Years after his famous orbit around the world, Glenn learned that President John F. Kennedy told NASA not to send him back into space. Kennedy didn’t want to risk the life of such an American hero.

But Glenn got his second flight at the age of 77, on the shuttle, when the first American to orbit the earth became the oldest man ever in space.

He also served four terms as a U.S. Senator.

“I had been through two wars when I got to the Senate and I thought nothing could be more horrible than contemplating a nuclear war, and so I was going to join forces with whoever was working on nuclear non-proliferation,” Glenn said.

Glenn was a best friend to Bobby Kennedy, and few people knew it was Glenn who sat on the edge of each Kennedy child’s bed to tell them their father was dead.

“It was one of the hardest things I ever did,” Glenn said.

In May 2012, President Barack Obama awarded Glenn the nation’s Medal of Freedom for his lifetime of service to his country.

But Glenn still had work to do.

“You know, I’ll leave legacies up to somebody else…I think I invented another word the other day. I said that instead of legacy, I like to think of it as a live-acy,” Glenn said. “I think you keep going every day. Not by what your calendar tells you, but by the way you feel, and that’s sort of the way we’ve tried to run our lives.”

Categories: Local News

Officers shot in Georgia were friends for years

KSN - Thu, 12/08/2016 - 15:26

AMERICUS, Ga. (MEDIA GENERAL) — The two officers shot while responding to a domestic violence call in Americus, Georgia, on Wednesday grew up together.

Americus Police Chief Mark Scott said Thursday that his department’s officer, Nicholas Smarr, went to high school and later the police academy with Georgia Southwestern State University Police Officer Jody Smith and the two were “very good friends.”

Officer Jody Smith, left, and Officer Nicholas Smarr (Facebook/Chesley Smarr)

He said Officer Smith responded to the call at an apartment complex near the university to “back up his friend.”

Both men were shot. Smarr died and Smith suffered critical injuries.

“When Jody heard the call, and he knew that Nick was on his way, even though we already had two Americus police officers [responding] as backup… [Jody] heard that call over the radio and he took it upon himself to respond and back up his friend,” Chief Scott said.

He said he was unsure if Smith knew about the death of his friend.

“I can’t say enough about them,” Scott continued. “They are model officers. They’re both heroes in my opinion. They were there together. They were there together through it and even after the shooting, they were there together throughout the whole ordeal.”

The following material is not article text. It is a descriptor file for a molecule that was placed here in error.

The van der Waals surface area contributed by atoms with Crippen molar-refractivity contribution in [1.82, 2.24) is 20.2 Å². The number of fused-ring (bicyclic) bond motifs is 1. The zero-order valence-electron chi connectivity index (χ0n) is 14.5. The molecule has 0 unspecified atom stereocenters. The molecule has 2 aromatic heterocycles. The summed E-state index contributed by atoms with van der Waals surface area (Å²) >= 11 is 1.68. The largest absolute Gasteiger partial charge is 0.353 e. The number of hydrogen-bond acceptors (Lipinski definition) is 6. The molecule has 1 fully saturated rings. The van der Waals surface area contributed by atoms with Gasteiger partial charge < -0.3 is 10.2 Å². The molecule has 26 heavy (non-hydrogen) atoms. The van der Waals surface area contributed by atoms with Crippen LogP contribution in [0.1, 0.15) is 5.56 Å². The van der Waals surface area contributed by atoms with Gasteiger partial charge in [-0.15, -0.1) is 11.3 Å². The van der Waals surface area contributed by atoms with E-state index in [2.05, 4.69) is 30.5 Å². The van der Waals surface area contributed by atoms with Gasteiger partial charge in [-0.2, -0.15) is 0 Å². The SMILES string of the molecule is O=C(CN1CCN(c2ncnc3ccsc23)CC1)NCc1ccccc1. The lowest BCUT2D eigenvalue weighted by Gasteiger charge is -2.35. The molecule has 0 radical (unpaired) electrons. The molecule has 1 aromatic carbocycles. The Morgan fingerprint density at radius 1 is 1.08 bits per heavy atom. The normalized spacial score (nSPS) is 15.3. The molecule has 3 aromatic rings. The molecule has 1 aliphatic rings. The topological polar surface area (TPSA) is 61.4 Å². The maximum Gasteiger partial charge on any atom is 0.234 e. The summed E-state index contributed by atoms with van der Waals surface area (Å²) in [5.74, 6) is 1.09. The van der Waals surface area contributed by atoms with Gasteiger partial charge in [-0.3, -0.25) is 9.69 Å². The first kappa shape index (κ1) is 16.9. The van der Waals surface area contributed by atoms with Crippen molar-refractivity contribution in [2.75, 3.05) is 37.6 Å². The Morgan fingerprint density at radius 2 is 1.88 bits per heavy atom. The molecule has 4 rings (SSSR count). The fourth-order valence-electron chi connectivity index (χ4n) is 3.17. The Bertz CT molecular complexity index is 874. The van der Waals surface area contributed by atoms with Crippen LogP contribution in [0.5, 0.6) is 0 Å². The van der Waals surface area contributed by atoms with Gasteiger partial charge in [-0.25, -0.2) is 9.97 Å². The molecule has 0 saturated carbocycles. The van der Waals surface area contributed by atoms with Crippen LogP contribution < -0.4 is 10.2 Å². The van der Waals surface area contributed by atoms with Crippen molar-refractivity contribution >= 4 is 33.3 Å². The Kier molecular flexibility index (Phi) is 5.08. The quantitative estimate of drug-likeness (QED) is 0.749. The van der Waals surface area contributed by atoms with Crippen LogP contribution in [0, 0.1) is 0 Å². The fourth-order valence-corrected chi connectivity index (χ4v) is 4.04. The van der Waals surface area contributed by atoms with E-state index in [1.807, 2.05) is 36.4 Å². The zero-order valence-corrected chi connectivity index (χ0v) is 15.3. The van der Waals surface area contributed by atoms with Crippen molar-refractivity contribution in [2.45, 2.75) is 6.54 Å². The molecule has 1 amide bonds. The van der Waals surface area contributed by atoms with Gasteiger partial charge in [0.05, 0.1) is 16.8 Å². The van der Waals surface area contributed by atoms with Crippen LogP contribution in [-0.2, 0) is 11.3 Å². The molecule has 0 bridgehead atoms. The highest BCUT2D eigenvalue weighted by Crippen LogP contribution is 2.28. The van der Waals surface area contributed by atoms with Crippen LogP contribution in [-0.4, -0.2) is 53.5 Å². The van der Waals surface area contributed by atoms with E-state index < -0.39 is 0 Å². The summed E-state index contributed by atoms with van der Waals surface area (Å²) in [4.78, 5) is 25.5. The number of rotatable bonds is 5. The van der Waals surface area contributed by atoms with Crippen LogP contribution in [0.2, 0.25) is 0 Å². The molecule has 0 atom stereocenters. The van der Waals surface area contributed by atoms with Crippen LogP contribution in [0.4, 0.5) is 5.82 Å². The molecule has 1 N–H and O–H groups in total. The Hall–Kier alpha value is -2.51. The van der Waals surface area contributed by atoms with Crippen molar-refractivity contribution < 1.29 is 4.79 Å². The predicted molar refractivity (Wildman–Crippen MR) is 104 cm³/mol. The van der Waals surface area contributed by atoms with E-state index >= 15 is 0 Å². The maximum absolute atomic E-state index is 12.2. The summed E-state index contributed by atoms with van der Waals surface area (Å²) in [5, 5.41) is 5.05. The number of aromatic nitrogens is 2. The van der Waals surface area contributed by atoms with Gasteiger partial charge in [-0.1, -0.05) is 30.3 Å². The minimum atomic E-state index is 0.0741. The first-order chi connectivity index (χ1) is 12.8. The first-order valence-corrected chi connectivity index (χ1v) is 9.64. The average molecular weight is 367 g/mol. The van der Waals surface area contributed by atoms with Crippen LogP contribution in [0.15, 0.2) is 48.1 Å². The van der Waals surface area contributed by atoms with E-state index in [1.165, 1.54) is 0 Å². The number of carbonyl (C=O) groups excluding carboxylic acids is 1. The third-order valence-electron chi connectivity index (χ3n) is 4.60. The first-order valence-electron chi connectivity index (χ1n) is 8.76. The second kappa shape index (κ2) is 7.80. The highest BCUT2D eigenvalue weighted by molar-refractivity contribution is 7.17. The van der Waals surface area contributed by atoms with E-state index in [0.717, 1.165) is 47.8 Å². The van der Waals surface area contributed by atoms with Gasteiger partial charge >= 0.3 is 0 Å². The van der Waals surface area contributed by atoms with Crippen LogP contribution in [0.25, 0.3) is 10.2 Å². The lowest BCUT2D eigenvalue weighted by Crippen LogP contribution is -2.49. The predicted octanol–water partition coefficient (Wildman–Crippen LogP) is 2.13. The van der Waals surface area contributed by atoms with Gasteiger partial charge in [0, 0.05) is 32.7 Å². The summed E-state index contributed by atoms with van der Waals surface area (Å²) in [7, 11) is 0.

Georgia Southwestern State Police Chief Mike Tracy called Smith a “fine and intelligent young man” who is scheduled to get married in the spring.

“My heart goes out to their families,” Chief Scott concluded. “Our job now is to support them in any way that we can and to make sure that Nick is honored in the days to come and that his family is taken care of.”

Officer Smarr had served with the Americus Police Department for one year.

The suspect in the shooting, 32-year-old Minquell Kennedy Lembrick, was found dead inside a home Thursday of an apparent self-inflicted gunshot wound.

2 officers shot in Americus, Georgia Minquell Kennedy Lembrick (Albany Police Department via Facebook) Minquell Kennedy Lembrick (Georgia Bureau of Investigation) Officer Jody Smith, left, and Officer Nicholas Smarr (Facebook/Chesley Smarr) Nick Smarr, left, and Jody Smith (Facebook) Two police officers were shot in Americus, Georgia, on Dec. 7 2016. (WRBL) Two police officers were shot in Americus, Georgia, on Dec. 7 2016. (WRBL) Two police officers were shot in Americus, Georgia, on Dec. 7 2016. (WRBL) Two police officers were shot in Americus, Georgia, on Dec. 7 2016. (WRBL) Two police officers were shot in Americus, Georgia, on Dec. 7 2016. (WRBL) Two police officers were shot in Americus, Georgia, on Dec. 7 2016. (WRBL) Two police officers were shot in Americus, Georgia, on Dec. 7 2016. (WRBL)
Categories: Local News

US life expectancy drops for first time in 22 years

CNN Top Stories - Thu, 12/08/2016 - 15:25
For the first time since 1993, life expectancy in the United States has dropped significantly for the entire population, not just certain groups.
Categories: CNN News

Warehouse in deadly Oakland fire hadn't been inspected in 30 years

CNN Top Stories - Thu, 12/08/2016 - 15:18
Oakland's Ghost Ship warehouse where 36 people died in a fire last week had not been inspected in 30 years, according to officials in the California city.
Categories: CNN News

Kinzinger gets emotional over 2014 Gen. John Kelly speech to gold star families

CNN Top Stories - Thu, 12/08/2016 - 15:18
A 2014 speech by President-elect Donald Trump's Homeland Security pick retired Gen. John Kelly brought Rep. Adam Kinzinger to tears during CNN's "Wolf" on Thursday.
Categories: CNN News

Kinzinger gets emotional over 2014 Gen. John Kelly speech to gold star families

CNN Politics - Thu, 12/08/2016 - 15:18
A 2014 speech by President-elect Donald Trump's Homeland Security pick retired Gen. John Kelly brought Rep. Adam Kinzinger to tears during CNN's "Wolf" on Thursday.
Categories: CNN News

7.8 quake strikes near Solomon Islands

CNN Top Stories - Thu, 12/08/2016 - 15:17
A 7.7-magnitude earthquake hit close to the Solomon Islands early Friday, putting that nation and others in the South Pacific on alert for tsunami waves.
Categories: CNN News

Kaine on Flynn: He's worse than a 'fourth grader' peddling in conspiracies

CNN Top Stories - Thu, 12/08/2016 - 15:08
Virginia Sen. Tim Kaine intensified his criticism over Donald Trump's national security adviser, saying that retired Lt. Gen. Michael Flynn peddles in conspiracy theories that even a little child would dismiss.
Categories: CNN News

Kaine on Flynn: He's worse than a 'fourth grader' peddling in conspiracies

CNN Politics - Thu, 12/08/2016 - 15:08
Virginia Sen. Tim Kaine intensified his criticism over Donald Trump's national security adviser, saying that retired Lt. Gen. Michael Flynn peddles in conspiracy theories that even a little child would dismiss.
Categories: CNN News